Networks of pneumatic tubes speeded mail along under city streets beginning in the 1890s. Mail was enclosed in pneumatic tube canisters that could hold up to 600 letters. The canisters traveled at an average of 35 miles per hour. The first Pneumatic Tube system was in Philadelphia in 1893 in Philadelphia. Boston, Brooklyn, New York, Chicago and St. Louis also used the system. By 1915, these six cities had more than 56 miles of pneumatic tubes pulsing under the streets.
In 1897, the Post Office begins sending mail from the Produce Exchange on Bowling Green to the Old General Post Office on Park Row, a distance of 3750 ft through a leased. The trip took 1 min. Eventually it took 20 minutes to get a letter from Bowling Green to Harlem. When the mail got clogged, they had to dig up the street. By 1917 the annual rental payment was $17,000 per mile for the USPS. At its peak, the system handled 95,000 letters a day, 30% of the mail in NYC. The system finally ended in 1953. The 1st package was sent by Senator Chauncey M. Depew a bible wrapped in an American flag, a copy of the Constitution, a copy of President William McKinley's inaugural speech and several other papers. The return delivery contained a bouquet of violets. Subsequent deliveries included a variety of amusing items including a large artificial peach (a reference to Depew's nickname), clothing, a candlestick and a live cat. In his autobiography, postal supervisor Howard Wallace Connelly recalled, How it could live after being shot at terrific speed from Station P in the Produce Exchange Building, making several turns before reaching Broadway and Park Row, I cannot conceive, but it did. It seemed to be dazed for a minute or two but started to run and was quickly secured and placed in a basket that had been provided for that purpose. A suit of clothes was the third arrival and then came letters, papers, and other ordinary mail matter.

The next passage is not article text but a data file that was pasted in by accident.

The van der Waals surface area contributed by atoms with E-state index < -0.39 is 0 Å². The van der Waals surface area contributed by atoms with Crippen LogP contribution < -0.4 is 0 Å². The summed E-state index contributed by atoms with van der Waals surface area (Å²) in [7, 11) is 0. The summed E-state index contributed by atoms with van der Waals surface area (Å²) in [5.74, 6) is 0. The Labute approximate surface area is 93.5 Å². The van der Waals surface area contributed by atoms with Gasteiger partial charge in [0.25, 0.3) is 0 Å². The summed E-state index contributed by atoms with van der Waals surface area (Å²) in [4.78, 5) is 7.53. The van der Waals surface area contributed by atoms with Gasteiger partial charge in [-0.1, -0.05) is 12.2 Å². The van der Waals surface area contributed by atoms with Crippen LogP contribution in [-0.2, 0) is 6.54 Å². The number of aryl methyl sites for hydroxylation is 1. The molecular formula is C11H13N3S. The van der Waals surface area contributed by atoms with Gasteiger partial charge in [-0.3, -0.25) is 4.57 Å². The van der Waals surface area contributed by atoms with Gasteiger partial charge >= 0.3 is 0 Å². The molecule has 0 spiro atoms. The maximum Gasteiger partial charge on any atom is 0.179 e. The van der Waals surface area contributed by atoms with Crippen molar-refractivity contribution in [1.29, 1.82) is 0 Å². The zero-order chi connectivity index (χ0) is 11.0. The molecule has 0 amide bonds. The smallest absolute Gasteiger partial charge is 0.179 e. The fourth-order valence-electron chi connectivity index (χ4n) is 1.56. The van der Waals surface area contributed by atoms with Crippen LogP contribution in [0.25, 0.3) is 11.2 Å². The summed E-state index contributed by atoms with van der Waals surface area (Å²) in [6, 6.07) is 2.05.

During World War I, the Post Office Department suspended the service to conserve funding for the war effort. After the war service was restored in New York and Boston. By the 1950s, it became clear that the end of pneumatic tubes was in sight as increasing mail volumes and changing urban landscapes made it impractical. While post offices and businesses moved with relative ease, the underground pneumatic system did not.